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Service restored to Comm. Ave. area after water main break

A crew worked to repair a water main break at the intersection of Commonwealth Avenue and Exeter Street in Boston on Tuesday.
A crew worked to repair a water main break at the intersection of Commonwealth Avenue and Exeter Street in Boston on Tuesday. (Craig F. Walker/Globe Staff)

Water service was restored to a Back Bay neighborhood early Tuesday afternoon, hours after a 144-year-old cast iron pipe ruptured, flooding part of Commonwealth Avenue and forcing the evacuation of at least two buildings.

Boston Water and Sewer Commission spokesman Thomas Bagley said a 2-foot section of a 16-inch water main dating back to 1875 at the intersection of Exeter Street and Commonwealth Avenue ruptured around 8:30 p.m. Monday.

Water flowed for 90 minutes before crews were able to shut it off, he said. The pipe underwent repairs in 1996, Bagley said.

Commonwealth Avenue was closed Tuesday between Exeter and Dartmouth streets while commission crews worked to isolate the broken section, repair the pipe, and then restore service to the 13 buildings on the inbound side of Commonwealth Avenue on the same block, officials said.

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The Water and Sewer Commission tweeted around 1:30 p.m. that “water services have been restored and [are] safe to use. If water is discolored, run your tap for a few minutes until water is clear before using.”

Bagley said in a follow-up interview that National Grid had work to do at the scene Tuesday before the sinkhole could be filled. The roadway should be fine for the Wednesday morning commute, he said.

The cause of the water main break remains under investigation. Food establishments affected by the break were inspected and allowed to reopen, the city said. According to Bagley, two buildings, at 190 and 192 Commonwealth Ave., suffered water damage connected to the water main break. A third may also have experienced flooding, he said.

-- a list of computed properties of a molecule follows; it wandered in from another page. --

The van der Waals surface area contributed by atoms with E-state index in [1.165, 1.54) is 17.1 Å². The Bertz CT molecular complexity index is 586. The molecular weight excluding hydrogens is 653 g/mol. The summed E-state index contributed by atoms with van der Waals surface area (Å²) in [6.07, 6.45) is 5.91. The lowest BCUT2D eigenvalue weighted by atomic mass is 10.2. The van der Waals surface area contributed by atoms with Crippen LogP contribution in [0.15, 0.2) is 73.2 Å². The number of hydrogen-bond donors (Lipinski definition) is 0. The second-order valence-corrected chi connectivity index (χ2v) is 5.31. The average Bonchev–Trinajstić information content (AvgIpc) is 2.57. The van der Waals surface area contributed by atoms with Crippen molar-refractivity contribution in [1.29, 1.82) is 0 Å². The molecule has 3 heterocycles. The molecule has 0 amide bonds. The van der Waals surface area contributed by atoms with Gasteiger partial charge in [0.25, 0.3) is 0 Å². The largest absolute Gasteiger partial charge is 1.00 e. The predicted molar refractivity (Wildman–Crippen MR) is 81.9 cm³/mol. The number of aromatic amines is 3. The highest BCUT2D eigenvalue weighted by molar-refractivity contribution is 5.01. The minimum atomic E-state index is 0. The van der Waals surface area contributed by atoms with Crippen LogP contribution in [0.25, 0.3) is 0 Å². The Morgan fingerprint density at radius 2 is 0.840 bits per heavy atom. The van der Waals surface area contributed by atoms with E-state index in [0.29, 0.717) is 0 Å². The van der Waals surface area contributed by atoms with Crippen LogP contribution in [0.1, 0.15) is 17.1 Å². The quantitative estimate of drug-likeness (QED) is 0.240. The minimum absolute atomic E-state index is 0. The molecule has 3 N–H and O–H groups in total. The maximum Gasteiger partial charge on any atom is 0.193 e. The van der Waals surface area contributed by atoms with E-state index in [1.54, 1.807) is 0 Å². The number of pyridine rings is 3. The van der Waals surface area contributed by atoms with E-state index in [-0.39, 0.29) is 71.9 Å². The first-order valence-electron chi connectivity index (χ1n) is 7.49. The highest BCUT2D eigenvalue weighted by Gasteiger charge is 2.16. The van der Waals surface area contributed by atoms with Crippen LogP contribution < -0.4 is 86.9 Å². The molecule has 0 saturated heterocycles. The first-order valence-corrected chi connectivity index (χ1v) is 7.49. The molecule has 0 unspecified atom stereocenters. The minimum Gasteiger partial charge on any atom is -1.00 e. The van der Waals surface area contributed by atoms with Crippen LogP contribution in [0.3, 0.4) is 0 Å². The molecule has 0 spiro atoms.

Doug Montgomery was working inside the basement apartment at 195 Commonwealth Ave. on Tuesday. A pair of orange RIDGID air movers were at the top of the stairs leading to the apartment. Montgomery is a foreman in the facilities department of the Copley Group, which owns the building.

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“Last night, they got all the water out,” he said. Now they were setting up heavy-duty blowers to help dry everything out. The wooden floors might be a total loss, he said. Adjusters will probably have to come out to assess the damage.

David Ginty, 56, lives on Commonwealth Avenue near the intersection of Exeter. He was on his way home Monday night when he noticed water erupting in the middle of the road.

“I was coming home from dinner, it was kind of late, and water started coming up slowly from one of the drainage pipes, then faster and faster, and all of sudden the middle of the road just exploded,” Ginty said.

“It started gushing up into the air like a geyser,” he said. “It was pretty impressive.” Ginty immediately called 911.


Travis Andersen and Danny McDonald of the Globe staff contributed to this report. Emily Sweeney can be reached at esweeney@globe.com. Follow her on Twitter @emilysweeney. John R. Ellement can be reached at ellement@globe.com. Follow him on Twitter @JREbosglobe.